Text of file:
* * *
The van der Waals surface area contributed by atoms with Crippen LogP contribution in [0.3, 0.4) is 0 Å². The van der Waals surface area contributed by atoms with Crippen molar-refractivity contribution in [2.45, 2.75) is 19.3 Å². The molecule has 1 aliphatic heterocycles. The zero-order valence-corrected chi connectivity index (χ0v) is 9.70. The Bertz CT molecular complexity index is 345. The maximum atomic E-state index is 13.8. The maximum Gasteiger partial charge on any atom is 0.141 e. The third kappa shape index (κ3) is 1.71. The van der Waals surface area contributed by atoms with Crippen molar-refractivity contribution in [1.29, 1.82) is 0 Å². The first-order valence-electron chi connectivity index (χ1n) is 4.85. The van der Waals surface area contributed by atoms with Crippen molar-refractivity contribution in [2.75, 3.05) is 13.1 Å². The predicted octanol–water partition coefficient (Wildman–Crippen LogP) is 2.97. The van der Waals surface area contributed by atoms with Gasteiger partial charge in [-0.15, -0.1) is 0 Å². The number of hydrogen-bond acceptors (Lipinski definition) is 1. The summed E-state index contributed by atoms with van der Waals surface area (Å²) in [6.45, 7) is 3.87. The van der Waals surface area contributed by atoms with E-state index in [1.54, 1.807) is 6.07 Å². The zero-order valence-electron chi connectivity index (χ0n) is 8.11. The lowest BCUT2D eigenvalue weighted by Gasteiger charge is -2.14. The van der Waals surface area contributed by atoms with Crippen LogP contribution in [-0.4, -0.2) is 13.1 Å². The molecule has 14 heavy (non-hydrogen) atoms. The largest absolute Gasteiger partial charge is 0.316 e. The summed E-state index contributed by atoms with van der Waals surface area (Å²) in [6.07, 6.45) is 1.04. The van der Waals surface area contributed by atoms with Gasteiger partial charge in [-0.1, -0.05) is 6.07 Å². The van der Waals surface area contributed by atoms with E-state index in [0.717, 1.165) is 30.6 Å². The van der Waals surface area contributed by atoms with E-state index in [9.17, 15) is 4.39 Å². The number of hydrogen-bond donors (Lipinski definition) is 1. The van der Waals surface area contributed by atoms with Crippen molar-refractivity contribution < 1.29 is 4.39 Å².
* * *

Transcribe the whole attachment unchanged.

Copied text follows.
The van der Waals surface area contributed by atoms with Crippen LogP contribution in [0.3, 0.4) is 0 Å². The van der Waals surface area contributed by atoms with Crippen molar-refractivity contribution in [2.45, 2.75) is 19.3 Å². The molecule has 1 aliphatic heterocycles. The zero-order valence-corrected chi connectivity index (χ0v) is 9.70. The Bertz CT molecular complexity index is 345. The maximum atomic E-state index is 13.8. The maximum Gasteiger partial charge on any atom is 0.141 e. The third kappa shape index (κ3) is 1.71. The van der Waals surface area contributed by atoms with Crippen molar-refractivity contribution in [1.29, 1.82) is 0 Å². The first-order valence-electron chi connectivity index (χ1n) is 4.85. The van der Waals surface area contributed by atoms with Crippen molar-refractivity contribution in [2.75, 3.05) is 13.1 Å². The predicted octanol–water partition coefficient (Wildman–Crippen LogP) is 2.97. The van der Waals surface area contributed by atoms with Gasteiger partial charge in [-0.15, -0.1) is 0 Å². The number of hydrogen-bond acceptors (Lipinski definition) is 1. The summed E-state index contributed by atoms with van der Waals surface area (Å²) in [6.45, 7) is 3.87. The van der Waals surface area contributed by atoms with E-state index in [1.54, 1.807) is 6.07 Å². The zero-order valence-electron chi connectivity index (χ0n) is 8.11. The lowest BCUT2D eigenvalue weighted by Gasteiger charge is -2.14. The van der Waals surface area contributed by atoms with Crippen LogP contribution in [-0.4, -0.2) is 13.1 Å². The molecule has 14 heavy (non-hydrogen) atoms. The largest absolute Gasteiger partial charge is 0.316 e. The summed E-state index contributed by atoms with van der Waals surface area (Å²) in [6.07, 6.45) is 1.04. The van der Waals surface area contributed by atoms with Gasteiger partial charge in [-0.1, -0.05) is 6.07 Å². The van der Waals surface area contributed by atoms with E-state index in [0.717, 1.165) is 30.6 Å². The van der Waals surface area contributed by atoms with E-state index in [9.17, 15) is 4.39 Å². The number of hydrogen-bond donors (Lipinski definition) is 1. The van der Waals surface area contributed by atoms with Crippen molar-refractivity contribution < 1.29 is 4.39 Å².